That led me to an effort to interview some of America’s best investors to gauge how they prepared themselves to both predict the future and act upon it in their own area of specialty. The result is this book, which is a distillation of those interviews, with some of my own thoughts about each of the investors and their investment types, as well as some of my perspectives on investing. As with my previous books, the interviews have been edited for length and clarity with the permission of the interviewees.

Great investors have a number of skills and attributes in common, as I will discuss. But they also have skills and attributes unique to their particular type of investment area. A great venture investor may not have everything required to be a great distressed-debt investor, or to be a great real estate investor, or a great cryptocurrency investor.

So I thought that, to give a reader a meaningful sense of the varying skills and attributes needed for different types of investment areas, it would be helpful to have leaders in many of the different basic investment areas. I interviewed individuals like Jon Gray, who built the world’s largest real estate investment business at Blackstone; Seth Klarman, who has long been, in his leadership at Baupost, one of the country’s most respected value investors; Michael Moritz, who helped build Sequoia into perhaps the most successful of the large venture funds over the past five decades; Mary Erdoes, who has led J.P. Morgan’s wealth management business into a world-leading position; John Paulson, whose bet against subprime mortgages between 2007-09 became known as the “greatest trade” in Wall Street history; John Rogers Jr., whose commitment to careful stock analysis led him to build one of the largest African American–owned and led investment companies; and Jim Simons, whose math genius enabled him to pioneer the use of “quantitative” investment strategies.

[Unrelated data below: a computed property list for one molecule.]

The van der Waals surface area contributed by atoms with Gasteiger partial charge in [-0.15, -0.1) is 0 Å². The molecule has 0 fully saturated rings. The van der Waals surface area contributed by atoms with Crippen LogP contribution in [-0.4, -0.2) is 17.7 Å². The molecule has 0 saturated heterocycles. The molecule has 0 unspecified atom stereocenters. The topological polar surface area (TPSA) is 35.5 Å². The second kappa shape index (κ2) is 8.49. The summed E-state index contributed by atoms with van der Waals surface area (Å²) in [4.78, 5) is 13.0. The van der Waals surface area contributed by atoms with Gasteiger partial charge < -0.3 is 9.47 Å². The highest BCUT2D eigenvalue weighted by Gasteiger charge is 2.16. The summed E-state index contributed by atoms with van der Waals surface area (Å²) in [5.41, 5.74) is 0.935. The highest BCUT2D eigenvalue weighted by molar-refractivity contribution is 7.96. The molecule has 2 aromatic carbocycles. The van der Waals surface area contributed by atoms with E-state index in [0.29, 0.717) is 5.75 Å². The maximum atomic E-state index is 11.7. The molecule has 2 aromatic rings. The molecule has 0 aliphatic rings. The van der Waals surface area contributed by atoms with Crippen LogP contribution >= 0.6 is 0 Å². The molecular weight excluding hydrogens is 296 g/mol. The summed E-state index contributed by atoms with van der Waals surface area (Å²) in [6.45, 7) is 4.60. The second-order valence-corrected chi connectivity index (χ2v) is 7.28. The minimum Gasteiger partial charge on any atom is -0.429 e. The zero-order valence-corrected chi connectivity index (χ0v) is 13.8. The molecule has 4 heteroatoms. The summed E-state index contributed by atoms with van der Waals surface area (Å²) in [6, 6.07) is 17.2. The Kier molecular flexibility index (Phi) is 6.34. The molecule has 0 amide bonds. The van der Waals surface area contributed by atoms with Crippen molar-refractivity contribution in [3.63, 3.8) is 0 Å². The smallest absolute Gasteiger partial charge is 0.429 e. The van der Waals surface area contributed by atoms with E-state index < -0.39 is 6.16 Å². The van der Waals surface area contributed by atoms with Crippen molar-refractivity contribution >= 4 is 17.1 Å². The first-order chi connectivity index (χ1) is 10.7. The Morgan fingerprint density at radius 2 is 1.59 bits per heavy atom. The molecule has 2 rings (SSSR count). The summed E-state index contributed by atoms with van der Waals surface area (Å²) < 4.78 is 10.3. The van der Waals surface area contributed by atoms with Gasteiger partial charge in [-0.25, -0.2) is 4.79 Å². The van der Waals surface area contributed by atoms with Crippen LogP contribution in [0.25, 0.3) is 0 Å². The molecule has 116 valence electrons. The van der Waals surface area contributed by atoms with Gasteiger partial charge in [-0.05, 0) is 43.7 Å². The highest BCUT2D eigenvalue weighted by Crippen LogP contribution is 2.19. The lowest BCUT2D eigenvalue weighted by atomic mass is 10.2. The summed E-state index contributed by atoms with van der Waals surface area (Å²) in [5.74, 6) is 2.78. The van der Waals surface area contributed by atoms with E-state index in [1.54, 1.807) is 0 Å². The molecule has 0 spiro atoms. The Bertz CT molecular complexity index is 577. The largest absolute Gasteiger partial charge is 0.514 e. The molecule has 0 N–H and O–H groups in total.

All of these individuals, along with the other great investors interviewed for this book, also have interesting life stories and investment approaches, which I have tried to bring out in the interviews. I have also tried to show, through a number of interviews, that the investment industry—long a white male preserve—is changing, and diverse investment leaders are now taking their rightful place in the investment world.

But, as with my previous books, the interviews are really appetizers designed, in this instance, to whet a reader’s interest in learning more about that particular investor and also that type of investing.

From How to Invest: Masters on the Craft by David M. Rubenstein. Copyright © 2022 by David M. Rubenstein. Reprinted by permission of Simon & Schuster, Inc.